Wild Silk

Here you will find all silk fabrics reeled from fibers of other moths then the mostly and wholly indoor-domesticated Bombyx mori. Wild silks are semi-domesticated in the outdoors. The most widespread is tussah or tasar silk which is typical for its dark golden color. Mugi silk is a rare regional Indian specialty while the white silk eri is another widespread one. Eri silk is sometimes called „peace silk“ * – which is when the production process ensures that the worm is not killed inside the cocoon.

* Peace silk is a controversial term. Although the worm is not cooked or smoked inside of the cocoon advocating non-violence and respect of life, its destiny is sealed anyway. Either the moth dies of hunger because due to its cultivation it is too heavy to fly and seek for food itself or it in some areas it is gathered by rural tribes as a valuable source of protein in their food. In any case the price of peace silk is always higher because one must wait additional two weeks for the worm to grow and/or transform into a moth.

Wild eri silk, herringbone, cream

Reference : 101-17-0002

A soft, fine fabric made from natural eri silk in a herringbone weave.

More details

  • Colour : _ 015 - Cream
  • Drape : slightly stiff
  • Fiber Content : 100% silk
  • Weave : Twill weave
  • Weight mm (mommes) is a japanese weight unit used for silk fabrics. 1 mm = 4,33 g/m2. : ~ 16m/m / 70g/m2 (15-17m/m)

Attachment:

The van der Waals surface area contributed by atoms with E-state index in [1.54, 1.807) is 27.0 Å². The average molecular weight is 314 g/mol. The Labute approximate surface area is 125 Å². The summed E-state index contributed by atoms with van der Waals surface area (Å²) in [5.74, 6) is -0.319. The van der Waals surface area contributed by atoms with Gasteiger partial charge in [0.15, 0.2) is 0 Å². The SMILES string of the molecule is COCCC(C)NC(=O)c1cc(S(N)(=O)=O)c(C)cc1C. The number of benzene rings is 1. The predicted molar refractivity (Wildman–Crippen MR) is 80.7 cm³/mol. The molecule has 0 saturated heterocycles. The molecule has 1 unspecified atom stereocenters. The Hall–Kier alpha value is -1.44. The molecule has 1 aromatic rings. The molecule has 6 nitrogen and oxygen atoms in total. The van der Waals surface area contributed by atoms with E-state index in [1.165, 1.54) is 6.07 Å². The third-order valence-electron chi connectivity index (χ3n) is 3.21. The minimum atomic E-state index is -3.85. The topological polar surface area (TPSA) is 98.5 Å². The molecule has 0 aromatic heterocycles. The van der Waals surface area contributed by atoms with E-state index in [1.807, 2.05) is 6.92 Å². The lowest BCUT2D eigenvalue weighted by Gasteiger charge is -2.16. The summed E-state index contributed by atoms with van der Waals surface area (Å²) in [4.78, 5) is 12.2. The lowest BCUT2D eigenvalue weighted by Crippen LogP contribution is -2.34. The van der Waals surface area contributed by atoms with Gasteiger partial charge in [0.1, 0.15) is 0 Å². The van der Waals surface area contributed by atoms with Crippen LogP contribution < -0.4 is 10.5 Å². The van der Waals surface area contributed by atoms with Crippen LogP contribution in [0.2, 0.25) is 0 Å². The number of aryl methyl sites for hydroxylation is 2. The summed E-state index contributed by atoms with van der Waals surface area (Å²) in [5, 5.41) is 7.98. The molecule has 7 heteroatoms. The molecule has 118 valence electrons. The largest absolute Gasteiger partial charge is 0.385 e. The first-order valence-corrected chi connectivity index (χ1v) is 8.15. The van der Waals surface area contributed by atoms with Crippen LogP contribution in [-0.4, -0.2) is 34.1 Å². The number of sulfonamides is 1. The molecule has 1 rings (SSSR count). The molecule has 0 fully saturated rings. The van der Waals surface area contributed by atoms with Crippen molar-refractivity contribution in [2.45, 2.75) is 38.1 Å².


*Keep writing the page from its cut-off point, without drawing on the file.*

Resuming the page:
• Width : 110 cm / 43 in
  • Meters in stock: 23.3     Watch availability

$ 33.30 / m ( $ 27.53 / m without VAT )

Quantity discount

  • more than 10 m (-5%)
  • more than 20 m (-10%)
  • more than 50 m (-15%)
  • more than 100 m (-20%)


This fabric woven of wild eri silk has a wonderful, almost velvety softness. It is rather like a very fine cotton, but so much lighter, with the subtle, matte sheen typical of wild silks. It is a pleasure to wear and has a subtle warmth.

This natural silk material is woven in a herringbone pattern (broken twill), making it fairly sturdy and crisp for such a fine fabric. It makes wonderful shirts, tunics, blouses, and skirts. It is stiffer than our other eri silks (twill, diamond weave), so we don’t recommend it for patterns that call for a very fluid material. In lighter shades this fabric tends to be sheer, so we recommend a thin lining.

Eri silk is one of the most popular “wild” silks. Unlike classic silk, it is derived from the empty cocoons left behind by the eri silk moth (Philosamia ricini), so the pupa inside is not harmed, a fact that has earned it the nickname “peace silk.”

Learn more: Silk fabric types

Care: We recommend dry cleaning this fabric at a reliable dry cleaner. In our tests this fabric stood up to gentle hand washing. If you risk hand washing, use lukewarm water and a delicate detergent for woolens; do not wring or squeeze dry; block dry on a flat surface. Dry iron on the lowest setting.

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